As a surge of coronavirus infections again disrupts travel across India, the country’s airlines are under renewed pressure to raise cash or risk downsizing. Amid the uncertainty, the board of IndiGo Airlines (6E, Delhi Int'l) parent InterGlobe Aviation met on May 7 to consider the option of raising equity. It approved the move on Monday, May 10.

In a brief May 7 stock exchange filing, InterGlobe said, without disclosing further details, that “the board decided that the company should continue to explore all options to increase its liquidity, including by way of a qualified institutions placement (QIP),” in other words a share sale to institutional investors. It then approved an INR30 billion rupee (USD409 million) fund raising through a QIP.

It was only in January when a quick recovery in the domestic travel sector looked assured, that the comparatively cash-rich carrier decided against previously announced plans to raise up to INR40 billion (USD545 million).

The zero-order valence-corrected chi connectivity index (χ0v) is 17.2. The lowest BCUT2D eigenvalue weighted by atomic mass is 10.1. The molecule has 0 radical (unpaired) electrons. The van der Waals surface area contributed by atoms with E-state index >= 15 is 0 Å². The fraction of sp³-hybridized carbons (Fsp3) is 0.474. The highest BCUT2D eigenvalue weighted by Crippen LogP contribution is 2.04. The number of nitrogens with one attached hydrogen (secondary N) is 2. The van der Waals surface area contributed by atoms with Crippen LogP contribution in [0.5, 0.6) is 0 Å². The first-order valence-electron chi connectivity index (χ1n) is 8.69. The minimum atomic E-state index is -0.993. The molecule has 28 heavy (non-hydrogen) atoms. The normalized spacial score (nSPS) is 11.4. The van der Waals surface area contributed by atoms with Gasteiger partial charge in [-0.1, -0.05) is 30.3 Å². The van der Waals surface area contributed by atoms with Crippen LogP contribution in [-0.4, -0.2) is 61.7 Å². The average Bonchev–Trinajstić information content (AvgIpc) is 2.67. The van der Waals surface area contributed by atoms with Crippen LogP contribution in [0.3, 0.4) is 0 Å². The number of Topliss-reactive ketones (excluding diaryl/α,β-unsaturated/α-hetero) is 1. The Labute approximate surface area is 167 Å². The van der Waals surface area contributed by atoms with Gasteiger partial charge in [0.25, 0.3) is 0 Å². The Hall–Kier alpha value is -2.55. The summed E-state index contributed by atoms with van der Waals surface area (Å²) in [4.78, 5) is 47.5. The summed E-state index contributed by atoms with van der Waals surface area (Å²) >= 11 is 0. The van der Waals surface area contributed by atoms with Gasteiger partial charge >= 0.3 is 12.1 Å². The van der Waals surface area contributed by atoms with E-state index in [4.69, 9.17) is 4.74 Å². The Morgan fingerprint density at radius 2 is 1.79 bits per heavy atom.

Now, however, passenger traffic in India is plummeting, down 29% in April from March, with daily passenger traffic in May well below 100,000, according to the Ministry of Civil Aviation. An unnamed source told Reuters that IndiGo’s cash burn may now rise to USD3.4 million a day, a level last seen in September, from USD2 million a day at the end of 2020.

InterGlobe had therefore considered raising enough cash to cover about two quarters of cash burn, namely between USD540 million and USD680 million, the source alleged.

Recovery in domestic travel demand is now expected to occur later than previously anticipated, local media reported - not by the end of 2021, but in the first quarter of 2022 at the earliest. Several countries with which India has had bilateral arrangements to operate charter flights have restricted arrivals due to high infection rates, including the United Kingdom, the United States, and Germany, India’s Bureau Of Immigration said in a statement in late April.

India’s government has so far refrained from providing much in the way of support to the aviation sector, so the country’s privately-owned airlines will likely have to turn to the private sector, local media speculated.